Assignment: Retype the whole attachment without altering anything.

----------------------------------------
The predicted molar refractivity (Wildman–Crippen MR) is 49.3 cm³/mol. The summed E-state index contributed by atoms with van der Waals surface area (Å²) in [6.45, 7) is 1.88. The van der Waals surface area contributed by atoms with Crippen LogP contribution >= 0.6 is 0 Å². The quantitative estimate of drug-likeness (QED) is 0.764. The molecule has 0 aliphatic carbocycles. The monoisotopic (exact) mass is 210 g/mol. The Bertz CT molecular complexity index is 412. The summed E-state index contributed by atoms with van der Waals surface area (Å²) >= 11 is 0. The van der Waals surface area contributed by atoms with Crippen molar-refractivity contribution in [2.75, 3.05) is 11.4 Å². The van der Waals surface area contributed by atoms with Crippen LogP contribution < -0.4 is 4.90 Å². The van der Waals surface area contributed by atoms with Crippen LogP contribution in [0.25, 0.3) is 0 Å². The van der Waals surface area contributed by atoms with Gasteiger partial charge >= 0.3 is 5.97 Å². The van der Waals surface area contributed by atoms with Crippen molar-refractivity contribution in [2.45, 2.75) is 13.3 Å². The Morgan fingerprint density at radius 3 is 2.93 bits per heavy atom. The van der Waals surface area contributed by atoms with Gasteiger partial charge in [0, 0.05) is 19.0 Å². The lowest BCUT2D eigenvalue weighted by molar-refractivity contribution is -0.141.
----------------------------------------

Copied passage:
The predicted molar refractivity (Wildman–Crippen MR) is 49.3 cm³/mol. The summed E-state index contributed by atoms with van der Waals surface area (Å²) in [6.45, 7) is 1.88. The van der Waals surface area contributed by atoms with Crippen LogP contribution >= 0.6 is 0 Å². The quantitative estimate of drug-likeness (QED) is 0.764. The molecule has 0 aliphatic carbocycles. The monoisotopic (exact) mass is 210 g/mol. The Bertz CT molecular complexity index is 412. The summed E-state index contributed by atoms with van der Waals surface area (Å²) >= 11 is 0. The van der Waals surface area contributed by atoms with Crippen molar-refractivity contribution in [2.75, 3.05) is 11.4 Å². The van der Waals surface area contributed by atoms with Crippen LogP contribution < -0.4 is 4.90 Å². The van der Waals surface area contributed by atoms with Crippen LogP contribution in [0.25, 0.3) is 0 Å². The van der Waals surface area contributed by atoms with Gasteiger partial charge >= 0.3 is 5.97 Å². The van der Waals surface area contributed by atoms with Crippen molar-refractivity contribution in [2.45, 2.75) is 13.3 Å². The Morgan fingerprint density at radius 3 is 2.93 bits per heavy atom. The van der Waals surface area contributed by atoms with Gasteiger partial charge in [0, 0.05) is 19.0 Å². The lowest BCUT2D eigenvalue weighted by molar-refractivity contribution is -0.141.